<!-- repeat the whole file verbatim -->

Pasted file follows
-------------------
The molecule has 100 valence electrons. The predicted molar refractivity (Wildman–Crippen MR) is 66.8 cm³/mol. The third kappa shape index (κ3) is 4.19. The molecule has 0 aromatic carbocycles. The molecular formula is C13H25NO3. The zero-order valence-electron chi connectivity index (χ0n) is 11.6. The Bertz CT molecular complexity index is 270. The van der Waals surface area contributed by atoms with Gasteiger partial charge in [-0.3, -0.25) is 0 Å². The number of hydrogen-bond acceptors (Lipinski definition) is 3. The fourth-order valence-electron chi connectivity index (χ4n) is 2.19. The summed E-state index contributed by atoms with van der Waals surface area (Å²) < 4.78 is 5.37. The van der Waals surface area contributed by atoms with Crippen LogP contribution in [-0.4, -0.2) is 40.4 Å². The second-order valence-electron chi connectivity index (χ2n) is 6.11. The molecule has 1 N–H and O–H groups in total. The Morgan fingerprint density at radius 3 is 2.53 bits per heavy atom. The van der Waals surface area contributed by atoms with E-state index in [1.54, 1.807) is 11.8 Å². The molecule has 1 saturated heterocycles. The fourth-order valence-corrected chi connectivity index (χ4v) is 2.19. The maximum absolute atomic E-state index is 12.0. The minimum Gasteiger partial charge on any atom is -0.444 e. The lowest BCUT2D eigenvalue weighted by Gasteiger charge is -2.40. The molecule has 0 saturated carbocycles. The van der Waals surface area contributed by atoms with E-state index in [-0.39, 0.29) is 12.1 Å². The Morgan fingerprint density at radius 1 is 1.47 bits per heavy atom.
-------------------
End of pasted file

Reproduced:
The molecule has 100 valence electrons. The predicted molar refractivity (Wildman–Crippen MR) is 66.8 cm³/mol. The third kappa shape index (κ3) is 4.19. The molecule has 0 aromatic carbocycles. The molecular formula is C13H25NO3. The zero-order valence-electron chi connectivity index (χ0n) is 11.6. The Bertz CT molecular complexity index is 270. The van der Waals surface area contributed by atoms with Gasteiger partial charge in [-0.3, -0.25) is 0 Å². The number of hydrogen-bond acceptors (Lipinski definition) is 3. The fourth-order valence-electron chi connectivity index (χ4n) is 2.19. The summed E-state index contributed by atoms with van der Waals surface area (Å²) < 4.78 is 5.37. The van der Waals surface area contributed by atoms with Crippen LogP contribution in [-0.4, -0.2) is 40.4 Å². The second-order valence-electron chi connectivity index (χ2n) is 6.11. The molecule has 1 N–H and O–H groups in total. The Morgan fingerprint density at radius 3 is 2.53 bits per heavy atom. The van der Waals surface area contributed by atoms with E-state index in [1.54, 1.807) is 11.8 Å². The molecule has 1 saturated heterocycles. The fourth-order valence-corrected chi connectivity index (χ4v) is 2.19. The maximum absolute atomic E-state index is 12.0. The minimum Gasteiger partial charge on any atom is -0.444 e. The lowest BCUT2D eigenvalue weighted by Gasteiger charge is -2.40. The molecule has 0 saturated carbocycles. The van der Waals surface area contributed by atoms with E-state index in [-0.39, 0.29) is 12.1 Å². The Morgan fingerprint density at radius 1 is 1.47 bits per heavy atom.